A dozen years ago while visiting my mom in Montgomery, I was in her kitchen
One of my little quirks is that like to read cookbooks. Recipes fascinate me and I love using my imagination that way. I was delighted to find that there were more than just recipes to be found in this book. Scattered throughout were essays on a variety of subjects that, in sum, express the philosophy of the chef. I was further delighted to find that almost all of these philosophies could be applied to architecture and urban design. These include concepts such as embracing the innate nature of an ingredient, the importance of sourcing local materials, economy of material versus wastefulness, and respecting the sacrifices that are made to enable a final product. In fact, those essays actually helped shape and reinforce my own professional philosophy as much if not more than any class I had in college.
Over the years I have continually played with the cookbook and attempted to master various recipes. I have had mixed results. The obvious challenge is being able to source exotic and expensive ingredients. Another challenge is one of technique. I have skill in the kitchen, but some of the work in the book is next level stuff. In the end, however, I think the book is less about how to make Thomas Keller’s food in your own house than it is about putting forth a philosophy that highlights why food and its preparation are special.
|Lowering the flag at sunset in The French Laundry Garden.|
|While not ready to trade the German sedan just yet,|
this was fun for the weekend.
|I've now hit the American tri-fecta: |
the Atlantic, Pacific, and the Gulf.
Guess which is my favorite...
When the meal was over, the bill arrived. Not usually one of the highlights of a fine dining experience, but at this point I was willing to open my wallet and welcome them to whatever they wanted. I opened the bill folder to find a hand written note explaining that the meal was compliments of Chef Thomas Keller.*** Apparently, after we made our reservations, a curious staff member came across the blog, and brought it to the Chef’s attention. I protested their generosity, but was told that the decision had come from the top. Who then am I to disagree with Thomas Keller? Tyler then led us on a tour of the kitchen. In the middle of service the chef de cuisine (Tennessean David Breeden) and a number of his colleagues stopped what they were doing and came over to shake hands and have a chat. It was an extraordinary end to a magnificent evening.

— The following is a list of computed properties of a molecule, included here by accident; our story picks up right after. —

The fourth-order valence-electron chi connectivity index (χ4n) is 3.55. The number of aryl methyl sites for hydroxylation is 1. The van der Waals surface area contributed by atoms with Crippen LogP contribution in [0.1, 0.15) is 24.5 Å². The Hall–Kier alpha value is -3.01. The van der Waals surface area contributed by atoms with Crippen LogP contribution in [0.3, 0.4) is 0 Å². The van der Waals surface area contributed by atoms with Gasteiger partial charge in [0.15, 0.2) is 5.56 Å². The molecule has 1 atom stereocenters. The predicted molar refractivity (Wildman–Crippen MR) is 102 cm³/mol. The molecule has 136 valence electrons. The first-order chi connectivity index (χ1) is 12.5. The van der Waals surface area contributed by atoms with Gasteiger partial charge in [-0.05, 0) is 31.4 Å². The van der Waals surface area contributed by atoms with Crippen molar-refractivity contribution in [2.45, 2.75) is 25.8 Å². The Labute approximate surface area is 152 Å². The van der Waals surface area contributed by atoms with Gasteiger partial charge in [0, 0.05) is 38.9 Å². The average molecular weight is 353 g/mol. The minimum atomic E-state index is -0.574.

If I live to be a hundred, I don’t know that I’ll ever have a more memorable night. It was a most special time for D and I to enjoy together. It was made even more special by the people who worked to ensure that two total strangers had such an experience. I am indeed a lucky man, and thankful to have lived such a charmed life.
*Originally, I thought the idea of driving through Napa Valley in a convertible was bougie and cliché. That actually still holds true, but I must admit that it was an awful lot of fun.
**Ok, I won't walk you through the whole thing, but I have to tell you about one little element. Do to my liver, I can't drink alcohol. For the meal, they had a relatively easy time of pairing wine for D, I presented a much greater challenge. One of their solutions was next level stuff. A flute arrived at the table filled a quarter of the way with grated black winter truffle, it was then filled with Ftiz's root beer. I can't even...I need a moment...
***Is it downright tacky to mention that the bill got comped? Sure. After some deliberation, however, I felt that I had to include it in the story because it reinforces the generosity of spirit that made that night so special. It also goes to show that in addition to being the G.O.A.T American chef, Mr. Keller is also a stand up guy.